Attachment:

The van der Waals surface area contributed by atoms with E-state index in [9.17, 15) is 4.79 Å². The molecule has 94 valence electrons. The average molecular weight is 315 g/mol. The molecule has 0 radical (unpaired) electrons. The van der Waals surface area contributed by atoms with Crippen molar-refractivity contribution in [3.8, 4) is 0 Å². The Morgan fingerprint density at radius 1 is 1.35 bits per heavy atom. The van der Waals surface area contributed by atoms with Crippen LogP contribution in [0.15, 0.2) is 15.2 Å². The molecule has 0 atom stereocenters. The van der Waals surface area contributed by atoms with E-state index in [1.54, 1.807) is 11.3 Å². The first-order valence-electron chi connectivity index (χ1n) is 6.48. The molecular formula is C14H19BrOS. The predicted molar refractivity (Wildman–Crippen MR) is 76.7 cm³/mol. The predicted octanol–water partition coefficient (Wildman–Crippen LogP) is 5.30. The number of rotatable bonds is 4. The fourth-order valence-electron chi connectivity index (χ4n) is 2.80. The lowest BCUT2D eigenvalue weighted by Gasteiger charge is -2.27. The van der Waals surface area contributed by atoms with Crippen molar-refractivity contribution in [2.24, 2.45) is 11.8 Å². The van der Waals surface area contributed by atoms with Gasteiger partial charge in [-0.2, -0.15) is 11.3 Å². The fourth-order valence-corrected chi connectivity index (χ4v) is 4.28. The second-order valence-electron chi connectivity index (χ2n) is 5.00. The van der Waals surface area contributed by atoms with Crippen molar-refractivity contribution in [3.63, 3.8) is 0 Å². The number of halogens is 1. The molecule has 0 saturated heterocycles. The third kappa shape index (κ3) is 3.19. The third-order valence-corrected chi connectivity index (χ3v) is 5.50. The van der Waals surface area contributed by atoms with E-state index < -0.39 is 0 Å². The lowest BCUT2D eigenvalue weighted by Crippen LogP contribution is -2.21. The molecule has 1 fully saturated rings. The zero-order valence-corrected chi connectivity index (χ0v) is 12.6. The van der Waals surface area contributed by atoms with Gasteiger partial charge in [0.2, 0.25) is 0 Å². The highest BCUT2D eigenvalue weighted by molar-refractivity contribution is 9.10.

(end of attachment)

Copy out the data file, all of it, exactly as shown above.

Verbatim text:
The van der Waals surface area contributed by atoms with E-state index in [9.17, 15) is 4.79 Å². The molecule has 94 valence electrons. The average molecular weight is 315 g/mol. The molecule has 0 radical (unpaired) electrons. The van der Waals surface area contributed by atoms with Crippen molar-refractivity contribution in [3.8, 4) is 0 Å². The Morgan fingerprint density at radius 1 is 1.35 bits per heavy atom. The van der Waals surface area contributed by atoms with Crippen LogP contribution in [0.15, 0.2) is 15.2 Å². The molecule has 0 atom stereocenters. The van der Waals surface area contributed by atoms with E-state index in [1.54, 1.807) is 11.3 Å². The first-order valence-electron chi connectivity index (χ1n) is 6.48. The molecular formula is C14H19BrOS. The predicted molar refractivity (Wildman–Crippen MR) is 76.7 cm³/mol. The predicted octanol–water partition coefficient (Wildman–Crippen LogP) is 5.30. The number of rotatable bonds is 4. The fourth-order valence-electron chi connectivity index (χ4n) is 2.80. The lowest BCUT2D eigenvalue weighted by Gasteiger charge is -2.27. The van der Waals surface area contributed by atoms with Crippen molar-refractivity contribution in [2.24, 2.45) is 11.8 Å². The van der Waals surface area contributed by atoms with Gasteiger partial charge in [-0.2, -0.15) is 11.3 Å². The fourth-order valence-corrected chi connectivity index (χ4v) is 4.28. The second-order valence-electron chi connectivity index (χ2n) is 5.00. The van der Waals surface area contributed by atoms with Crippen molar-refractivity contribution in [3.63, 3.8) is 0 Å². The number of halogens is 1. The molecule has 0 saturated heterocycles. The third kappa shape index (κ3) is 3.19. The third-order valence-corrected chi connectivity index (χ3v) is 5.50. The van der Waals surface area contributed by atoms with E-state index < -0.39 is 0 Å². The lowest BCUT2D eigenvalue weighted by Crippen LogP contribution is -2.21. The molecule has 1 fully saturated rings. The zero-order valence-corrected chi connectivity index (χ0v) is 12.6. The van der Waals surface area contributed by atoms with Gasteiger partial charge in [0.2, 0.25) is 0 Å². The highest BCUT2D eigenvalue weighted by molar-refractivity contribution is 9.10.